By Steve Szkotak
Sunday, October 17, 2010; A13
RICHMOND - The Navy is teaming up with a highly regarded addiction-treatment center to provide Web-based support for thousands of sailors, their families and retired personnel struggling with alcohol and drug abuse.
The $3.25 million program is intended to keep sailors with addiction problems on the road to recovery and links them to support programs anywhere in the world, at any time, even when they're deployed. It is tailored primarily to younger sailors, who are at greater risk and are comfortable navigating the Internet and social programs.
It was developed in collaboration with Hazelden, a nonprofit alcohol and drug addiction treatment center based in Minnesota, and is aimed at the 10,000 patients who receive primary treatment annually under the Navy's Substance Abuse and Rehabilitation Services program. While families and retired Navy also receive treatment, the majority of patients are on active duty.
The online program launched in August is called Navy MORE, an acronym for My Ongoing Recovery Experience. An estimated 1,000 patients are expected to use the program in its first year.
"It's patient-centered care," said Master Chief Michael P. Brown, a Navy recovery coach for the Pacific Northwest, the Great Lakes and Hawaii. "We just assist them along the way.
Capt. Richard D. Bergthold, a clinical psychologist with the Navy, said the program is tailored to military use but also provides the continuing, immediately accessible support and resources that anyone overcoming addiction needs.
"We know it's the investment in the continuing care that makes or breaks a successful treatment," said Bergthold, chief of staff for the Navy's Wounded, Ill and Injured directorate. "We recognize more and more the importance of maintaining continuous engagement with an individual's recovery plan."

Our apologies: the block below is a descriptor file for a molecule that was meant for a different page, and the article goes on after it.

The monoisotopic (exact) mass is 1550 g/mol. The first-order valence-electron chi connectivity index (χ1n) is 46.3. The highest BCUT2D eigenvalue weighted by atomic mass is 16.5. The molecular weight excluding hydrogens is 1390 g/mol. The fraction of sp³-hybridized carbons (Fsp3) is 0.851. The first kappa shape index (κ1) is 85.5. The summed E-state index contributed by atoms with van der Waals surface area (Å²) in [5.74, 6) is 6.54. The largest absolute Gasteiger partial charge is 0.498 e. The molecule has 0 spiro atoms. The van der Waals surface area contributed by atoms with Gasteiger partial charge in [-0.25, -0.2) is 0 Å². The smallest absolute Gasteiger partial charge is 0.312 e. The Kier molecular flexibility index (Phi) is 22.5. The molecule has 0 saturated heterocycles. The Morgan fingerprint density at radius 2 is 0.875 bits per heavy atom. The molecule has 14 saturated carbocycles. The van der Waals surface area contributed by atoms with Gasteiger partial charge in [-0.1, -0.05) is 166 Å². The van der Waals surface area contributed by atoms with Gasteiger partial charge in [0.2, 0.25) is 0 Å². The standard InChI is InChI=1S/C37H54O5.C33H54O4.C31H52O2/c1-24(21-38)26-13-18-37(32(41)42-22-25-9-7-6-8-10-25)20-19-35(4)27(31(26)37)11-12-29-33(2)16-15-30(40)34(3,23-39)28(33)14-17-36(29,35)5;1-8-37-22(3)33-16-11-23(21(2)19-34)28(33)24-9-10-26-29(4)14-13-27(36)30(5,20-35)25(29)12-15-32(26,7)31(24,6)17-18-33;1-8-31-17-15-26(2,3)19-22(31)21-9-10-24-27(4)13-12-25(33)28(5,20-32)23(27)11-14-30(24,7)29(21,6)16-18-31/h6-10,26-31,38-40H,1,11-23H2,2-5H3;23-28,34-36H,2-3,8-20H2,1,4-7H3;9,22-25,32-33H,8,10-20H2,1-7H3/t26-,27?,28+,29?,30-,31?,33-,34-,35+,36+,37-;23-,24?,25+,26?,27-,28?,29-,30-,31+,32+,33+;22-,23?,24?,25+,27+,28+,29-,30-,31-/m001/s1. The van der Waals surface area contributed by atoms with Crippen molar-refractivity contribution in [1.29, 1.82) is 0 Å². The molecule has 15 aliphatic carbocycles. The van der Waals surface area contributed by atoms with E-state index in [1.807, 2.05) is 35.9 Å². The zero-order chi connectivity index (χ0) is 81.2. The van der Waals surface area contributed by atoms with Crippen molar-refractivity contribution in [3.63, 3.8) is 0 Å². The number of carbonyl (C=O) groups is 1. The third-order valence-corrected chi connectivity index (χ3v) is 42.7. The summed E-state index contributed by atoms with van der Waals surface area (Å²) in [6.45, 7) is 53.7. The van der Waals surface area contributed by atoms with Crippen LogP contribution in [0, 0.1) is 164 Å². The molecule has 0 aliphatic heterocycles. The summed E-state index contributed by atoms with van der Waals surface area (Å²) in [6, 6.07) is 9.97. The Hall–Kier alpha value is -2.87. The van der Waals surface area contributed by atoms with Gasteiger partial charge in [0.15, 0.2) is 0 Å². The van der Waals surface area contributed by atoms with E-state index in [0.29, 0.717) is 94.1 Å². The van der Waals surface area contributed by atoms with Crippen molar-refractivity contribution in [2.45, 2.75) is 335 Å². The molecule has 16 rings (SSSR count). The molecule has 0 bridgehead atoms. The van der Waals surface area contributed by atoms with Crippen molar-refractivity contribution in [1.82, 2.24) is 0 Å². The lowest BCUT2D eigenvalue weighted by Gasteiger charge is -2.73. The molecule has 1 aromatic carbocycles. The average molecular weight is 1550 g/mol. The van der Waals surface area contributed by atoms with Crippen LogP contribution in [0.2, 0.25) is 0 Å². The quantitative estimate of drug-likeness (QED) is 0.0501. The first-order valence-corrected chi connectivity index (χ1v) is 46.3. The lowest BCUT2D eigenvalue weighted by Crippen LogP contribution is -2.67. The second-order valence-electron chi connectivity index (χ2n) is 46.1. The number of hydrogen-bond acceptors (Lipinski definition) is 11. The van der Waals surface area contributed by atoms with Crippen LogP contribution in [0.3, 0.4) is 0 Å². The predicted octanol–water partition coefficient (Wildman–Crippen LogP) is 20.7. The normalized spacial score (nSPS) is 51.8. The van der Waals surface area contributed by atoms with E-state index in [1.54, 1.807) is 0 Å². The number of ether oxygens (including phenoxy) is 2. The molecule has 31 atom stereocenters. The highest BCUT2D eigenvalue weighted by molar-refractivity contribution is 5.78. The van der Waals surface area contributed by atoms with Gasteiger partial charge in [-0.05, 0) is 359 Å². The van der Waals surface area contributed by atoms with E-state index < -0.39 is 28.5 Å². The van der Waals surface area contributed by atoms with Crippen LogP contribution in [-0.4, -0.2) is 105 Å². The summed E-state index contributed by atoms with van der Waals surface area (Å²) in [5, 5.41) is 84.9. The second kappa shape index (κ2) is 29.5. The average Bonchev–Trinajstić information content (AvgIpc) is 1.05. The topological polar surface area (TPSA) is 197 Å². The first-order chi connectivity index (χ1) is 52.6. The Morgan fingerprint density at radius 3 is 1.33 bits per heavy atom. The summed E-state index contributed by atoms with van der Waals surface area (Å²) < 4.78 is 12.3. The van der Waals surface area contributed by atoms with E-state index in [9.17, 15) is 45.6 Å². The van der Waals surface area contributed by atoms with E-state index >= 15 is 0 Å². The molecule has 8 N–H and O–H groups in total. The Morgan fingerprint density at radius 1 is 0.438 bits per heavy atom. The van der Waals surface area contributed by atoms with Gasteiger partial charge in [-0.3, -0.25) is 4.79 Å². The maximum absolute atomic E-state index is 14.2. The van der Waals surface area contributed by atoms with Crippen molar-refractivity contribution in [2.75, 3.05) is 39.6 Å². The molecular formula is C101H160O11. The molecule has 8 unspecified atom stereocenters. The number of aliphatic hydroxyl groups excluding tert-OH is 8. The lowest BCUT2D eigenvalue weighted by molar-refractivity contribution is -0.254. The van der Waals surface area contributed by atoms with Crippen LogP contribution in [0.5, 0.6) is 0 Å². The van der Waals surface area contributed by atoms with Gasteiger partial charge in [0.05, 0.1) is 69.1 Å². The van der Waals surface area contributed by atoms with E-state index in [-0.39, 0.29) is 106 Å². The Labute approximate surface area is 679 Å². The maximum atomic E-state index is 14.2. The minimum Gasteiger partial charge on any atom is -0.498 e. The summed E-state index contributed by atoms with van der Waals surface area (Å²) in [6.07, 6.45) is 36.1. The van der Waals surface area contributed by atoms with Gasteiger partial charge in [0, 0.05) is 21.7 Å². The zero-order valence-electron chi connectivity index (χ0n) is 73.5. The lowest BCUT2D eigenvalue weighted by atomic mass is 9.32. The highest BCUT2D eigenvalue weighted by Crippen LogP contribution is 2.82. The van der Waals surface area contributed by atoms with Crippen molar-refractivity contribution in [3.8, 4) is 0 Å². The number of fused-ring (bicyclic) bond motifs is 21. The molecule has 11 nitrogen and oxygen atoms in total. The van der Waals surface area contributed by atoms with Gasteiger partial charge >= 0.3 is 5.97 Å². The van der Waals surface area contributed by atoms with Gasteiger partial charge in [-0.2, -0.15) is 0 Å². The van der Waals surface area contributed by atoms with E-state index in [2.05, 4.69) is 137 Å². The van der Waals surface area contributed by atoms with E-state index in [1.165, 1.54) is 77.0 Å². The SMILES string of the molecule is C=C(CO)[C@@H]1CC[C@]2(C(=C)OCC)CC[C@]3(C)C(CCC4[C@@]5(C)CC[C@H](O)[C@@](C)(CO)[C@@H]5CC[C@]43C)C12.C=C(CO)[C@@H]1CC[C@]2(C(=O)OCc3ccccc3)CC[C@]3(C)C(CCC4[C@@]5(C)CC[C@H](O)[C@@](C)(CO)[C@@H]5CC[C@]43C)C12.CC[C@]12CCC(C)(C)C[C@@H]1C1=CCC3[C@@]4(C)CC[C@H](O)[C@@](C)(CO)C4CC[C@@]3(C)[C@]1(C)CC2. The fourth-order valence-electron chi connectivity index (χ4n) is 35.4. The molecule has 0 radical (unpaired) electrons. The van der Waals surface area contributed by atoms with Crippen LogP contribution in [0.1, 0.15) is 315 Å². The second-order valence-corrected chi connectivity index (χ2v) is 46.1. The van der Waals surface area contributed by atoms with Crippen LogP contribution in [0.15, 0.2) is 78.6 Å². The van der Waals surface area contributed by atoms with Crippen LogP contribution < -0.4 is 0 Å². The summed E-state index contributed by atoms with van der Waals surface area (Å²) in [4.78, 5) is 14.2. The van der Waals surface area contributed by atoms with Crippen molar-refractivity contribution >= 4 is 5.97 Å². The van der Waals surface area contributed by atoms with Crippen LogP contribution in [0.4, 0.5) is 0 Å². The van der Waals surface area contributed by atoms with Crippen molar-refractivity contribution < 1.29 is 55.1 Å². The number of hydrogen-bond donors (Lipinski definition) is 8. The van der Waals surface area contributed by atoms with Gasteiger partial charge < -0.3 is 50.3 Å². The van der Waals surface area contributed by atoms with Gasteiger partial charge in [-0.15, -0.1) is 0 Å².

A 2005 Department of Defense study found that all military personnel between ages 18 and 25 were more likely to drink heavily than their civilian counterparts. Seventeen percent of Navy personnel described themselves as heavy drinkers, defined as someone who consumes five or more alcoholic drinks at one sitting at least once a week. Illicit drug use has decreased over the past few decades, according to the Pentagon.
Hazelden, which has worked with the Navy for 10 years and already trains Navy counselors, developed MORE over several years to help sailors who have struggled with addiction problems to stay clean and sober once they have gone through the Navy's treatment program.
"One of the main reasons for relapse is the loss of that connectivity during early recovery," said Nick Motu, a Hazelden vice president who worked with the Navy on the program. "We believe that if you can maintain a real solid recovery platform for the first 18 months, the chances of your success and long-term recovery are much higher."
Navy MORE extends this connectivity by putting Navy-specific programs online, including 12-step recovery approaches and a suicide hotline as well as treatment programs tailored to sailors or retirees who are suffering from post-traumatic stress disorder.
Sailors, their families and retirees also will have access to a virtual "recovery coach" to manage their post-treatment progress, an online library of recovery topics and online support groups, including real-time connections with counselors.
"They don't have access to the traditional recovery communities that someone on the outside world would have," Motu said of sailors who are deployed around the world.
While a sailor assigned to an aircraft carrier would have access to program counselors, other military personnel including Marines in a carrier group might not have the same access to services, Bergthold said.
The Web program's key benefits are immediacy and the ability to access resources with the click of a mouse.
"It's when they go back to their homes, when they go back to their ships, when they go into the increasingly stressful environments in which they work that they require these continuing care services," he said.
Brown, who is based at Naval Hospital Bremerton in Washington state, said it's in the Navy's interest to return "productive sailors to the fleet."
"Everyone in life has their bumps. We're here to assist them, and we're here to help them on their path," he said.
The program is free to its users, and the Navy has signed a five-year contract. Motu said Hazelden is in discussions with other branches of the military to develop similar programs.
- Associated Press